Broughton is still driving himself, despite last year’s progress.
He has already matched his 2020 interception total with two, he’s tied for second on the team lead in solo tackles (six) and is fifth overall (11) through Army’s 3-0 start. The Black Knights seek their first 4-0 start since 1996 – when they opened 9-0 — against Miami of Ohio at noon ET Saturday at Michie Stadium.
“What worked for me last year was finding my comfort zone,” Broughton said. “Not playing nervous and doing the things I know I can do. Another thing that assisted me was the teammates around me. Cedrick Cunningham (a senior starting safety) brought me up and showed me the ropes. That was the biggest thing for me last year.
“I made plays last year, yes, but I also had too many assignments, for me, that I missed. This season I wanted to work on my eyes and things like that so I don’t have missed assignments. Know my job and do my job. That’s something I’m keyed on for the season.”
That focus paid off in the second game, a 38-35 win over Western Kentucky.
The Hilltoppers took the game-opening kickoff and quickly moved down field with three first downs to the Army 36-yard line. Broughton ended the drive when he read a pass play to the right side of the field from underneath the pattern. He jumped on the interception while crossing to the middle of the field.
Seven plays later, Army led 7-0.
“That was a perfect example of what I mean about how I want to play this year,” Broughton said.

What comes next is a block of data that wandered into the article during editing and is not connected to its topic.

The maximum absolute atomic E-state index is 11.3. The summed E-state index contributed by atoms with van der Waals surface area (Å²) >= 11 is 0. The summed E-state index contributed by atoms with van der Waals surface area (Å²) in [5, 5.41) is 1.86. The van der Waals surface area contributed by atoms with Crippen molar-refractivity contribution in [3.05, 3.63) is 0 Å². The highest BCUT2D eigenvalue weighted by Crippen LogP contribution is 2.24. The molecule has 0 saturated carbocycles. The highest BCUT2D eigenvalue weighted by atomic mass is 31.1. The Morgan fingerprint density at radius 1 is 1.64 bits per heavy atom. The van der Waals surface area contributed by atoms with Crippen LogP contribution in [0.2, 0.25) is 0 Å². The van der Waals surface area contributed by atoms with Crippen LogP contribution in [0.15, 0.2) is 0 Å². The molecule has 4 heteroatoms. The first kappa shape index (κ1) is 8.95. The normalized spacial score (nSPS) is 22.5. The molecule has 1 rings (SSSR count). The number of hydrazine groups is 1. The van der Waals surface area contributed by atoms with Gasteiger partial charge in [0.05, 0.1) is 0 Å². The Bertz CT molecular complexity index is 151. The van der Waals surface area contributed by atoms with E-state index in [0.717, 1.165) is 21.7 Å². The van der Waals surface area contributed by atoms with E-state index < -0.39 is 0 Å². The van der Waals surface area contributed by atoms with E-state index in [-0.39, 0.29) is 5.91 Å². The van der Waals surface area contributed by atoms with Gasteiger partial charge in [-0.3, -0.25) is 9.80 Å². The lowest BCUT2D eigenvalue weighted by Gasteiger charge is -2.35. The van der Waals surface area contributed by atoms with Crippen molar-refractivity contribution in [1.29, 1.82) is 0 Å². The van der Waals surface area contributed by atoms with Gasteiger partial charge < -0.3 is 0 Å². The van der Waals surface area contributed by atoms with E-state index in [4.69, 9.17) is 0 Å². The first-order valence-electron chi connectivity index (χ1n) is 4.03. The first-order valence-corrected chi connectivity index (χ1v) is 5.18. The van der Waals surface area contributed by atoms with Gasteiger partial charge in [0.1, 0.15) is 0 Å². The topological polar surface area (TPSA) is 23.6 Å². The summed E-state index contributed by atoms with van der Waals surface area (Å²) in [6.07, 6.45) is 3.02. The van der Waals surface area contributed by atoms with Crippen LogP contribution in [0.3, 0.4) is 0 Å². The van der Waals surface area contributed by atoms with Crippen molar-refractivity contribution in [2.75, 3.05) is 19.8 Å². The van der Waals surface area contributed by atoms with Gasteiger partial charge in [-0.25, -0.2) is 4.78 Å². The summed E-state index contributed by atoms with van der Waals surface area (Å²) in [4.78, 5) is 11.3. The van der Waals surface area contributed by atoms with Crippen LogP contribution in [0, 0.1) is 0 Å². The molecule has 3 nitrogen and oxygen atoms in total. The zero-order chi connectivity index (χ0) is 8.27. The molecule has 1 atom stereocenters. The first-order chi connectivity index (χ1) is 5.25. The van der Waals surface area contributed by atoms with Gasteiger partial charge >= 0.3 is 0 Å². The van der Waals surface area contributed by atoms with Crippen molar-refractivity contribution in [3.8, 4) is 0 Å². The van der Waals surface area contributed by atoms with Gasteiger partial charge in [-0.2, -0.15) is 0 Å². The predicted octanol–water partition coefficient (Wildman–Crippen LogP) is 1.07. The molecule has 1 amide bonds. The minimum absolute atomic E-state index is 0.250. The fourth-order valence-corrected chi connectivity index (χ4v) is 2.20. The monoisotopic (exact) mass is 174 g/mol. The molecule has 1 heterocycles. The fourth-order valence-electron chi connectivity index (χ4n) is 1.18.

Broughton has long demonstrated inner strength to overcome adversity. When he was young, his father, Antonio Broughton, had been incarcerated and was later killed. His mother, Frederica Daniels, battled personal demons she eventually overcame. When West Point recruited Broughton, she encouraged him to start down the path of a life-changing trajectory as an officer in the diversity of the U.S. Army.
Broughton also credited support from his wrestling coach as a youth and in high school, Michael Blowbliss. Broughton began to support himself with a busy routine of school, football, wrestling and a job at Subway. It’s not the same as a a cadet crawling through rough terrain in heat or cold, but Broughton was prepared to complete a full day.
“I had to grow up faster than others,” he said. “I was already mature in ways. I was able handle discipline through school and working at Subway. How I got through it here is I found a new family. I talk to other players and other cadets.”
One teammate Broughton bonded with quickly was Braheam Murphy, a junior slotback also off to a fast start this season with two touchdown receptions. Their pasts share much in common. Murphy’s mother died when he was 5 and he bounced between relatives until his football coach at Charlotte (N.C.) Harding University, Sam Greiner, took him in with his young family. Greiner pushed Murphy toward his life-changing trajectory at West Point.
“He’s my brother,” Broughton said. “Brother for life.”
Broughton, like Murphy, is far from home. But they don’t feel alone at West Point.